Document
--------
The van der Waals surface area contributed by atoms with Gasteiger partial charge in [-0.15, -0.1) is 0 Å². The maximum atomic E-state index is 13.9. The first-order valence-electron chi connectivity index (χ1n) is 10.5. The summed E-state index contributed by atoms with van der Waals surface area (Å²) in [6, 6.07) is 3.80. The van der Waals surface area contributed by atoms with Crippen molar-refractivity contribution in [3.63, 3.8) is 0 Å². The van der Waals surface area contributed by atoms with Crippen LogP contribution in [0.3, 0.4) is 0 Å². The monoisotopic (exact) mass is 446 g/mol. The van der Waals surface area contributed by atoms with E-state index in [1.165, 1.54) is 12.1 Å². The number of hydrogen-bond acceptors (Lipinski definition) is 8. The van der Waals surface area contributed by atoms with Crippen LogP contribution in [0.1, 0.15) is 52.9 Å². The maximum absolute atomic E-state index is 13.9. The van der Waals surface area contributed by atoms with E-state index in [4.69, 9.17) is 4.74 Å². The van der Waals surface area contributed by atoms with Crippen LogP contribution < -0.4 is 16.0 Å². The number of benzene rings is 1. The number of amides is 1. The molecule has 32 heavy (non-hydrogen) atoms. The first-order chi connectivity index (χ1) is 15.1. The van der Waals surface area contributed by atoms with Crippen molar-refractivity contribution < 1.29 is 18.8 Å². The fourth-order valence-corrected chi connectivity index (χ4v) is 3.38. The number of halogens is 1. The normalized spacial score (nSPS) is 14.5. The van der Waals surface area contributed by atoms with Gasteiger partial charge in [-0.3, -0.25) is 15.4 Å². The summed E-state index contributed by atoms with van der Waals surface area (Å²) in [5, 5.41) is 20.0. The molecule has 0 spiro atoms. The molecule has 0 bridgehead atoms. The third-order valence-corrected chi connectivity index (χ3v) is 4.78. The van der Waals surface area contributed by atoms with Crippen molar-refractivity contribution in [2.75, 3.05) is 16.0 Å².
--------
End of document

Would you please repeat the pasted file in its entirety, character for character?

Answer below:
The van der Waals surface area contributed by atoms with Gasteiger partial charge in [-0.15, -0.1) is 0 Å². The maximum atomic E-state index is 13.9. The first-order valence-electron chi connectivity index (χ1n) is 10.5. The summed E-state index contributed by atoms with van der Waals surface area (Å²) in [6, 6.07) is 3.80. The van der Waals surface area contributed by atoms with Crippen molar-refractivity contribution in [3.63, 3.8) is 0 Å². The van der Waals surface area contributed by atoms with Crippen LogP contribution in [0.3, 0.4) is 0 Å². The monoisotopic (exact) mass is 446 g/mol. The van der Waals surface area contributed by atoms with E-state index in [1.165, 1.54) is 12.1 Å². The number of hydrogen-bond acceptors (Lipinski definition) is 8. The van der Waals surface area contributed by atoms with Crippen LogP contribution in [0.1, 0.15) is 52.9 Å². The maximum absolute atomic E-state index is 13.9. The van der Waals surface area contributed by atoms with E-state index in [4.69, 9.17) is 4.74 Å². The van der Waals surface area contributed by atoms with Crippen LogP contribution < -0.4 is 16.0 Å². The number of benzene rings is 1. The number of amides is 1. The molecule has 32 heavy (non-hydrogen) atoms. The first-order chi connectivity index (χ1) is 15.1. The van der Waals surface area contributed by atoms with Crippen molar-refractivity contribution < 1.29 is 18.8 Å². The fourth-order valence-corrected chi connectivity index (χ4v) is 3.38. The number of halogens is 1. The normalized spacial score (nSPS) is 14.5. The van der Waals surface area contributed by atoms with Gasteiger partial charge in [-0.3, -0.25) is 15.4 Å². The summed E-state index contributed by atoms with van der Waals surface area (Å²) in [5, 5.41) is 20.0. The molecule has 0 spiro atoms. The molecule has 0 bridgehead atoms. The third-order valence-corrected chi connectivity index (χ3v) is 4.78. The van der Waals surface area contributed by atoms with Crippen molar-refractivity contribution in [2.75, 3.05) is 16.0 Å².